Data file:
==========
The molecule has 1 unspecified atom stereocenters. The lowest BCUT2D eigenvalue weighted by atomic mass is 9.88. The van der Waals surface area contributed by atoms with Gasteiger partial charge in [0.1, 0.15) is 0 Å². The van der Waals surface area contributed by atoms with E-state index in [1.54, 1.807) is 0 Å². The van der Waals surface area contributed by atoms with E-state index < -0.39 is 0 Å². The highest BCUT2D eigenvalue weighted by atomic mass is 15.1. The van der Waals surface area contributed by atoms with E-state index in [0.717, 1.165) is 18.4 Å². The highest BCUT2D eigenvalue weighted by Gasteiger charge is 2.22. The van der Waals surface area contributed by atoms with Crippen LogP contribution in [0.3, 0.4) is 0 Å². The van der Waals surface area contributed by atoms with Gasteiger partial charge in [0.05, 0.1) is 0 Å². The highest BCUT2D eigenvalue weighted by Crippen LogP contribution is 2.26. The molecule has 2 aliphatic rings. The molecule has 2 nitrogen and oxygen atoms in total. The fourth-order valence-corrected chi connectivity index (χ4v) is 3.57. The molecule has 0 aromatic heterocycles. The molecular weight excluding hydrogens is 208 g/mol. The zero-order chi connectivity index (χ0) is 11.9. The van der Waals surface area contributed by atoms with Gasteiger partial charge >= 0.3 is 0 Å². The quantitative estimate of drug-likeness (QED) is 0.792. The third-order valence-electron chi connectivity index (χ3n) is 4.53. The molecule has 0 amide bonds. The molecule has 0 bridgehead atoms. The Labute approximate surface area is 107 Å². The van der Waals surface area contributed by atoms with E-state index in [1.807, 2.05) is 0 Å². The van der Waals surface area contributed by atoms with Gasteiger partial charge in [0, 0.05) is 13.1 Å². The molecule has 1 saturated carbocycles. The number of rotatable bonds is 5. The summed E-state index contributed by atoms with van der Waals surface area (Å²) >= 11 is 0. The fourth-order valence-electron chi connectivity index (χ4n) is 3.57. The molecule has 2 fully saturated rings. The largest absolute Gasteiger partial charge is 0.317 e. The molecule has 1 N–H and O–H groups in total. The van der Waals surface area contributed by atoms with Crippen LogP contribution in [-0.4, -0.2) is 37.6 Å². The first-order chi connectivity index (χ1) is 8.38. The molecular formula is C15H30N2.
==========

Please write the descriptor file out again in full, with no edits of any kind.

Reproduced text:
The molecule has 1 unspecified atom stereocenters. The lowest BCUT2D eigenvalue weighted by atomic mass is 9.88. The van der Waals surface area contributed by atoms with Gasteiger partial charge in [0.1, 0.15) is 0 Å². The van der Waals surface area contributed by atoms with E-state index in [1.54, 1.807) is 0 Å². The van der Waals surface area contributed by atoms with E-state index < -0.39 is 0 Å². The highest BCUT2D eigenvalue weighted by atomic mass is 15.1. The van der Waals surface area contributed by atoms with E-state index in [0.717, 1.165) is 18.4 Å². The highest BCUT2D eigenvalue weighted by Gasteiger charge is 2.22. The van der Waals surface area contributed by atoms with Crippen LogP contribution in [0.3, 0.4) is 0 Å². The van der Waals surface area contributed by atoms with Gasteiger partial charge in [0.05, 0.1) is 0 Å². The highest BCUT2D eigenvalue weighted by Crippen LogP contribution is 2.26. The molecule has 2 aliphatic rings. The molecule has 2 nitrogen and oxygen atoms in total. The fourth-order valence-corrected chi connectivity index (χ4v) is 3.57. The molecule has 0 aromatic heterocycles. The molecular weight excluding hydrogens is 208 g/mol. The zero-order chi connectivity index (χ0) is 11.9. The van der Waals surface area contributed by atoms with Gasteiger partial charge >= 0.3 is 0 Å². The quantitative estimate of drug-likeness (QED) is 0.792. The third-order valence-electron chi connectivity index (χ3n) is 4.53. The molecule has 0 amide bonds. The molecule has 0 bridgehead atoms. The Labute approximate surface area is 107 Å². The van der Waals surface area contributed by atoms with E-state index in [1.807, 2.05) is 0 Å². The van der Waals surface area contributed by atoms with Gasteiger partial charge in [0, 0.05) is 13.1 Å². The molecule has 1 saturated carbocycles. The number of rotatable bonds is 5. The summed E-state index contributed by atoms with van der Waals surface area (Å²) >= 11 is 0. The fourth-order valence-electron chi connectivity index (χ4n) is 3.57. The molecule has 2 fully saturated rings. The largest absolute Gasteiger partial charge is 0.317 e. The molecule has 1 N–H and O–H groups in total. The van der Waals surface area contributed by atoms with Crippen LogP contribution in [-0.4, -0.2) is 37.6 Å². The first-order chi connectivity index (χ1) is 8.38. The molecular formula is C15H30N2.